Amazing Acknowledgements in Academic Papers

Almost every academic paper in any discipline will feature some variation on the following in a footnote:

I gratefully acknowledge [so and so] for their assistance/comments/support.

Yawn. But hang on, very occasionally these rarely-read footnotes contain something a little more interesting.

Perhaps the boldest of all comes from a group of French researchers, who “do not gratefully thank” a reviewer of their paper for his “useless and very mean comments”.

Don't sleep in late.

Don’t sleep in late.

Academics are not generally an aggressive bunch, and many of these hidden acknowledgments are a little more light-hearted. One Kara Miller at Oxford is called out for sleeping in late, selfishly leaving a couple of the authors bored. Biyu J., a Chinese researcher based in the US thanked:

the U.S. Immigration Service under the Bush administration, whose visa background security check forced her to spend two months (followi
ng an international conference) in a third country, free of routine obligations—it was during this time that the hypothesis presented herein was initially conjectured.


Tut tut Ministry of University and Research

Understandably, the subject of research funding often raises the ire of academics. An Italian researcher gave the Italian Ministry of University and Research its own ‘Unacknowledgements’ section to call them out on their failure to hand over the cash they promised. One British author took it even further, wishing the British Arts and Humanities Research Board “a plague on their house”.

Presumable Slayer is good writing music.

Presumably Slayer is good writing music.

Some researchers claim divine inspiration for their work, such as in this paper in the Proceedings of the National Academy of Sciences, where the authors thank John Frum, while others get their inspiration from the heavy metal band Slayer and Italian pornstar R. Siffredi.

American evolutionary biologist Leigh Van Valen, who was “considered unconventional even by eccentrics”,1 thanked the National Science Foundation for “regularly rejecting my (honest) grant applications for work on real organisms, thus forcing me into theoretical work”.

unacknowledgements10 theoretical

Thanks guys!

Meanwhile a couple of Barcelona fans working in the US managed to sneak a football chant into their paper:

Are there any that I’ve missed?

  1. ‘Leigh Van Valen, evolutionary theorist and paleobiology pioneer, 1935-2010’
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6 thoughts on “Amazing Acknowledgements in Academic Papers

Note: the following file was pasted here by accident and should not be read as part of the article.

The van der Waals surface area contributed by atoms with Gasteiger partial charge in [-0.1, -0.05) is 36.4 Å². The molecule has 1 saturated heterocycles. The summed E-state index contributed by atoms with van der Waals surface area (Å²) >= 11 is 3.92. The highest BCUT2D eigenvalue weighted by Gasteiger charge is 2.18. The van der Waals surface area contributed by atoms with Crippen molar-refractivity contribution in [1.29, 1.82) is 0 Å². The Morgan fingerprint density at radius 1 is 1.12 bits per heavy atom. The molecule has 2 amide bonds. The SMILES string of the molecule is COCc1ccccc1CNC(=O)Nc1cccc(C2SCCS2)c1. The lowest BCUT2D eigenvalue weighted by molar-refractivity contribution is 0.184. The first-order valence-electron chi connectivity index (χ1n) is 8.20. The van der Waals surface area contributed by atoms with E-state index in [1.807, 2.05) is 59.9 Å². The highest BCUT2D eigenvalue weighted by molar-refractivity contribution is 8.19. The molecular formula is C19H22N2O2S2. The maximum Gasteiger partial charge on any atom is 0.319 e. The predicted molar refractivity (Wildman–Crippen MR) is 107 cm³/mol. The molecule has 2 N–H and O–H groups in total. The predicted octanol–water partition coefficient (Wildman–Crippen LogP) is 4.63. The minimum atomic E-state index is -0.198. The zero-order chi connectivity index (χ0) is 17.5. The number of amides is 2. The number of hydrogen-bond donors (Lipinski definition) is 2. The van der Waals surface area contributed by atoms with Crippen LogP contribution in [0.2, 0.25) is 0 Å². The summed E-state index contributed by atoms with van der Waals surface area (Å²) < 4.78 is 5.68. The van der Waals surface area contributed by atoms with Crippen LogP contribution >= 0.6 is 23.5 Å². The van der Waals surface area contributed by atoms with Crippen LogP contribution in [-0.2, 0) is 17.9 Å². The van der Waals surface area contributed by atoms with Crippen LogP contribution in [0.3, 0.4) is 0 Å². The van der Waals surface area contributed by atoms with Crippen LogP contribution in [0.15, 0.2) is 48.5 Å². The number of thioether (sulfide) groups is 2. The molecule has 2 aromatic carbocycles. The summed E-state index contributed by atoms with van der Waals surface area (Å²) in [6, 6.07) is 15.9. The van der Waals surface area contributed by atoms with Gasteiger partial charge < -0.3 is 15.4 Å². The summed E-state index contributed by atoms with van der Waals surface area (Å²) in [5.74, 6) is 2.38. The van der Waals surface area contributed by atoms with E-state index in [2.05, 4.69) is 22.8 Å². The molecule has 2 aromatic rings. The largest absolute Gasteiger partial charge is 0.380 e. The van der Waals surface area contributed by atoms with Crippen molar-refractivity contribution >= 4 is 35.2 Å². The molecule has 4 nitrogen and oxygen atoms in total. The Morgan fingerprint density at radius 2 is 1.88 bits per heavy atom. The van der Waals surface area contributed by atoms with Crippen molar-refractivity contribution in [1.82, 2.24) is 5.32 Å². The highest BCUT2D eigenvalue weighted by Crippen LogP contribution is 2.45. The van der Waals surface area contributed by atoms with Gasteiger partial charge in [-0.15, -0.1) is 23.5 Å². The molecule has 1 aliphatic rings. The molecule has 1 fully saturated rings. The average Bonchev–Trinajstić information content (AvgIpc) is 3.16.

1. If you are planning to update it, you should certainly have a look to the paper about pseudoreplication of Stuart Hulbert. It is notonly unconventional in the acknowledge, but also in the main text, for example… in the table of different sources of confusion, appart of classics like temporal changes, procedures effects or experimenter bias, it includes “demonic instrusion”, sugesting eternal vigilance, exorcism or human sacrifices.
    In the acknowledges, he acknowledge several people for suggestion and advice regarding the manuscript. After this, he state” Any error that remains are their responsibilities and theirs alone”.
    this paper has been cited over 7600 times. I wonder if any of the people citing it ever came across that, or even readed the paper…

  2. In a pair of papers, we thanked H. Simpson and N. Flanders for invaluable advice in the field (usually dispensed at the end of each day, around 18:30 on FOX TV if I recall correctly).

    Madden, J. R., Kilner, R. M., & Davies, N. B. (2005). Nestling responses to adult food and alarm calls: 1. Species-specific responses in two cowbird hosts. Animal Behaviour, 70(3), 619-627.
    Madden, J. R., Kilner, R. M., & Davies, N. B. (2005). Nestling responses to adult food and alarm calls: 2. Cowbirds and red-winged blackbirds reared by eastern phoebe hosts. Animal Behaviour, 70(3), 629-637.

  3. This paper (Measurement 58 (2014) 468–475) has a very interesting “acknowledgement” that correctly describes the feeling of tons of Spanish young researchers about the performance of our government in science and research in our country…

  4. Once in a conference book I was the first co-editor on, I thanked my first child for kindly deciding to be born earlier, so that I could happily participate to the conference. I would not have left her mother alone in another town for the task.

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